Omicron variant: Germany to study reliability of rapid antigen-test

10 months ago 178

German researchers are set to study how far rapid antigen tests are able to detect the highly transmissible Omicron variant of Covid-19, reports said.

Topics
Coronavirus | Coronavirus Tests | Omicron

IANS  |  London 

German researchers are set to study how far rapid antigen tests are able to detect the highly transmissible Omicron variant of Covid-19, media reports said.

"We do not know exactly how well these tests work for Omicron," health minister Karl Lauterbach was quoted as saying on public broadcasting channel ARD on Sunday.

Lauterbach added that the results of the assessment would become available within the next few weeks.

It was clear, however, that "the alternative not to test at all ... would be far too dangerous," said Lauterbach, who is also a scientist and physician.

According to the Robert Koch Institute (RKI) for infectious disease, Omicron now accounts for 44 per cent of coronavirus infections in Germany, the Guardian reported.

On Sunday, RKI registered 36,552 newly reported Covid infections within 24 hours, three times the number a week earlier.

Late last month, the US Food and Drug Administration (FDA) also released a statement saying rapid antigen tests appear less sensitive to Omicron than previous variants.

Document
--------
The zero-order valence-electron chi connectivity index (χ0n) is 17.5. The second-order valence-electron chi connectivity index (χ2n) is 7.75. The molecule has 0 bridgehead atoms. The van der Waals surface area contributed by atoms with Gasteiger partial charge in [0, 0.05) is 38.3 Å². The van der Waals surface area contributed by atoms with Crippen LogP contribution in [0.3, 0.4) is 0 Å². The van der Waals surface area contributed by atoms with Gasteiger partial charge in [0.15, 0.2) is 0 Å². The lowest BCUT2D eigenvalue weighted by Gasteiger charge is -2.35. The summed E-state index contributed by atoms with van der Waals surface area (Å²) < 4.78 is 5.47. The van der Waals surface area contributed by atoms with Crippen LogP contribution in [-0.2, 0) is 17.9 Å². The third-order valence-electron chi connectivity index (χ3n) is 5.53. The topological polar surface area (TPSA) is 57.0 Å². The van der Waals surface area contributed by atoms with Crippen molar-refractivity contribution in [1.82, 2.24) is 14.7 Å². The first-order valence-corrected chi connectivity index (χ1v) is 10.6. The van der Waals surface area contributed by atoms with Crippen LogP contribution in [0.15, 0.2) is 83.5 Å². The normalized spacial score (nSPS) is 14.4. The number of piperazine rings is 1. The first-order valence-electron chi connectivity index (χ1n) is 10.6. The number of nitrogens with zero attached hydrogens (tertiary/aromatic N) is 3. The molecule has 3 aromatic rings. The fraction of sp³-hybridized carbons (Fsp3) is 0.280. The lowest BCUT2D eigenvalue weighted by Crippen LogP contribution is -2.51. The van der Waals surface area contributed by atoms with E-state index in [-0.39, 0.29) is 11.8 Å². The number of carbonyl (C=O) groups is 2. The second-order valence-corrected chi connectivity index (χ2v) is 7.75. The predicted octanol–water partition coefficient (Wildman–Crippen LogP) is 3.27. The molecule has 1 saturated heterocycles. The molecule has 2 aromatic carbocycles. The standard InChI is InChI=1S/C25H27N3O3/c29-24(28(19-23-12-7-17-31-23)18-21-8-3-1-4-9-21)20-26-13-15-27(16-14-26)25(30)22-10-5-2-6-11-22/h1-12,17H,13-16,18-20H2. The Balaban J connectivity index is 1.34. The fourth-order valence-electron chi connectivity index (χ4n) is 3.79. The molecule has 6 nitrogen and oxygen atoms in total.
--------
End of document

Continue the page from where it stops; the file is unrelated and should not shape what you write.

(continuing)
"Early data suggests that antigen tests do detect the Omicron variant but may have reduced sensitivity," the FDA said at the time.

Omicron was first discovered in South Africa and Botswana in late November. Since then the fast spreading strain has been found in more than 100 countries.

A recent study, not peer-reviewed yet, also showed that some rapid antigen tests for Covid-19 may not reliably detect the Omicron variant during the first few days of infection, even when a person is shedding the virus in high enough quantities to be contagious, preliminary evidence hints, Live Science reported.

--IANS

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(Only the headline and picture of this report may have been reworked by the Business Standard staff; the rest of the content is auto-generated from a syndicated feed.)

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